Jul 22, 2020
Washington, DC – The following is a statement from Mark Magaña, GreenLatinos President & CEO, in response to the passage of the Great American Outdoors Act:
“The Great American Outdoors Act will go down in history as one of the most important conservation bills passed in US history. Not only does it seek to conserve land to mitigate the effects of climate change and restore biodiversity, it also provides for more urban parks that will improve equitable access to outdoor spaces for Latino communities.
This bipartisan passage in the House and Senate ensures permanent funding for the Land and Water Conservation Fund (LWCF). LWCF has proven instrumental in supporting and creating access to parks, trails, and other recreational opportunities for us in urban, native, and rural areas across our nation. It can not be overlooked – access to these green spaces contributes to the health and well-being of our communities. Moreover, the Great American Outdoors Act will help address the National Parks $12 billion dollar maintenance backlog.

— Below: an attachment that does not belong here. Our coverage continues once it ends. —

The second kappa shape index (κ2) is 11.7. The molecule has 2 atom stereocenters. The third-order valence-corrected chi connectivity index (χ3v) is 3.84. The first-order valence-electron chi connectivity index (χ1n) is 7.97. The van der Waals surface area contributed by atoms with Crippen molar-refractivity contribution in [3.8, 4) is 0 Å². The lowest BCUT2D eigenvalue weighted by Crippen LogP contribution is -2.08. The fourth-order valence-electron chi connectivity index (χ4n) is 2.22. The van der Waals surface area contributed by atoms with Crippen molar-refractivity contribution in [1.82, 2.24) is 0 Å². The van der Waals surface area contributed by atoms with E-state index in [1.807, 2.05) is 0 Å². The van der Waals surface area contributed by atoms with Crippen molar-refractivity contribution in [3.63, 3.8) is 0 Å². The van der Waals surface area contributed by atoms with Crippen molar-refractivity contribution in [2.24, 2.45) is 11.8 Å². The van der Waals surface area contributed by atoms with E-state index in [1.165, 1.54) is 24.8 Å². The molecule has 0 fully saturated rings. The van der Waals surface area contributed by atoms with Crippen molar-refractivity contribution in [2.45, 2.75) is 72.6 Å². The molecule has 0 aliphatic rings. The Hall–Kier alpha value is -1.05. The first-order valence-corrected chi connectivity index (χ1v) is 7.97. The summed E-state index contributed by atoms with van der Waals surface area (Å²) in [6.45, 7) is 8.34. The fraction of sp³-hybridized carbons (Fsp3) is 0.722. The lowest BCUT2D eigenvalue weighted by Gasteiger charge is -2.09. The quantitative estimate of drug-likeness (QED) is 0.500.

As our nation continues to work through the COVID-19 public health crisis, Congress has committed to honoring and protecting our communities and providing them with access to more public spaces to safely reconnect with nature, their cultura, and their identity. Access to local outdoor recreational spaces, paired with social distancing and mask use, is essential in keeping our communities safe and healthy during these challenging times. Now that Congress has acted, we await the President’s signature to enact the Great American Outdoors Act into law; protecting public lands and providing equitable access to nature for all.”
GreenLatinos is a national network of Latino environmental and conservation advocates committed to addressing national, regional and local environmental, natural resources and conservation issues that significantly affect the health and welfare of the Latino community in the United States. GreenLatinos provides an inclusive table at which its members establish collaborative partnerships and networks to improve the environment; protect and promote conservation of land and other natural resources; amplify the voices of minority, low-income and tribal communities; and train, mentor, and promote the current and future generations of Latino environmentalists.